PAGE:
Do Not Doubt Grandma

We are snowed in.  Again.  It’s amazing how much snow we have. What to do on a snow day?  Cook, of course.

I went back to the recipe box.  You know the one.  I browsed the pink cards, trying to decide what I felt like making.  Savory?  Sweet?  Meat?  Dessert?  Main Course?I decided on savory.  Grandma had a recipe for Cheddar Cheese Puffs, which she noted were “from Canada.”  What might this mean?  We have friends and relatives in Canada.  My grandparents certainly had traveled to Canada many times and eaten in many places.  There was no way to tell.  Well, no matter, I decided, I’ll make them anyway- they seem simple.

So, make them I did.  I don’t know about you, but I’m a taste-as-you-go kind of cook so when I got to the pre-baking step, I sampled the dough.

I was horrified.  It was awful.  Gross, icky, sharp and not at all tasty.  What had Grandma done?  How could this be in her recipe box?  Had I messed it up?  I re-read the recipe.  Nope, I had followed the directions.  Of course, I had used a different set of cheeses but that was ok- Grandma said so right at the bottom of the card.  What had gone wrong???  What to do?  Should I scrap it altogether?  Bake it and see what happened?  Muddle through?

Muddle through I did.  I finished up and put them in the oven, already planning to taste one and then toss the rest.

When they came out of the oven I mentally shrugged and tasted one.

Do not doubt Grandma.  She knows of what she cooks.  They were delicious.  Not quite flakey but cheesy, soft, pastry.  So good.  Totally different from the raw dough.  The heat of the oven had melted the cheese and allowed it to incorporate with the flour and spices.  It was a nice, savory treat for a snowy, cold day.  So, try them.  And Grandma, if you’re somehow reading this from the beyond, I promise not to doubt your cooking again.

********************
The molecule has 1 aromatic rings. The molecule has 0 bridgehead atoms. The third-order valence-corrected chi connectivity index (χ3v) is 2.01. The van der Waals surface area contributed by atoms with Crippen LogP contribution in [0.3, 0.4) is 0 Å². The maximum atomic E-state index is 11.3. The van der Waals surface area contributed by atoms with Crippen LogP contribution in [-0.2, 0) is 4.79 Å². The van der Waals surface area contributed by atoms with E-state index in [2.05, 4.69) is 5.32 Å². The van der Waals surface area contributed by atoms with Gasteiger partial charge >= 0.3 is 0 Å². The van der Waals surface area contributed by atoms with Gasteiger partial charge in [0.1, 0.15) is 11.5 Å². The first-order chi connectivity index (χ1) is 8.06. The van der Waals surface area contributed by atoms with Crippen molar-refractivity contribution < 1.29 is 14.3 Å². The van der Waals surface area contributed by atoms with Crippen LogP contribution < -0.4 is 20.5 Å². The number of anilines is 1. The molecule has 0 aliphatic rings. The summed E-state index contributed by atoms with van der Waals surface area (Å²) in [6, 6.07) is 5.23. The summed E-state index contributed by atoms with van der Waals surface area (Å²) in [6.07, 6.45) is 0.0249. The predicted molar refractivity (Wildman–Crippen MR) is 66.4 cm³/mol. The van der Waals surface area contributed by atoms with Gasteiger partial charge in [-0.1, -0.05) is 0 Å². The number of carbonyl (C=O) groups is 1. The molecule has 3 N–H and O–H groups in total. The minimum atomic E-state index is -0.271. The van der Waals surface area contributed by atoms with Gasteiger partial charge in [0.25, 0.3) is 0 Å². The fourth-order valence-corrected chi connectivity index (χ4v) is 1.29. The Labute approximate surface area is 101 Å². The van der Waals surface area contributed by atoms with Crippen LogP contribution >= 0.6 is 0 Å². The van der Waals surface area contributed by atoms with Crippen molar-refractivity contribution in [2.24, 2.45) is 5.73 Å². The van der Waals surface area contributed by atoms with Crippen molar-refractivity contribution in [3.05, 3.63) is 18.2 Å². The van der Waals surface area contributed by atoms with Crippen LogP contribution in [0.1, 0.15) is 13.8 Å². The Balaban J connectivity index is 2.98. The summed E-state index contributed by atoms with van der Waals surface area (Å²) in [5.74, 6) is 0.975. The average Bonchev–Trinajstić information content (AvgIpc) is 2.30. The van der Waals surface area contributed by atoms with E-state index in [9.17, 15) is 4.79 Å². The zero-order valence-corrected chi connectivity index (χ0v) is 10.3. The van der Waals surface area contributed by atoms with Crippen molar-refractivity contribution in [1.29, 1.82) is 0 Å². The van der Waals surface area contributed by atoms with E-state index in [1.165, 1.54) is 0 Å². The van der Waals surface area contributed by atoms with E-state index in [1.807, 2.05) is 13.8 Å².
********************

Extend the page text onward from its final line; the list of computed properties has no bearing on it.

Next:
Cheddar Cheese Puffs, From Canada

Ingredients

4 oz. cheddar cheese (about 1 cup, shredded) (you an use other cheese as well, I used parmesan and jarlsburg for this)

1 1/3 cups of flour

1/2 teaspoon salt

1/4 teaspoon cayenne pepper

1/2 cup (1 stick) cold butter, cut into 1 inch pats

1 egg white beaten

sesame or poppy seeds (for garnish)

Directions

Preheat oven to 375.

Grate the cheese in the food processor.  Switch out the blades in the food processor.  Add the flour, salt and pepper and blend.  Add the butter and blend again.  Grandma said that if it was too dry, you could add “a bit of white wine.”  Mine looked like this after adding the butter:Since Grandma had described the dough as a “ball”, I decided that this was too dry.  I added about 1/8 of a cup of white wine (I had Riesling in my fridge) and blended again.  After about 30 – 40 seconds I had this:Take out the dough and separate into balls.  I experimented with size and I think that between walnut and golf-ball size is perfect.  Place on a parchment lined cookie sheet and use a fork to press down on each one to flatten it slightly.  They’ll look kind of like oddly colored peanut butter cookies.Brush the egg white over the top and sprinkle with sesame or poppy seeds.  I used white and black sesame seeds- I thought I’d want the black for color but I think the white tasted better.  I didn’t have any poppy seeds on hand to try.  Bake for 15-20 minutes or until brown and sort of soft-looking.  Let them cool before you try one because they’re really hot.I think these must have come from some of our Israeli cousins who relocated to Canada from Haifa.  They have a very Israeli feel to them- almost like boreakas without the filling.  I think once you make these once with this recipe, you could then experiment with ways to play with flavors. Maybe adding some herbs or garlic.  They’re good but I could see even more cheesy or spicy.  If I make them again, I’ll report back on my combos.

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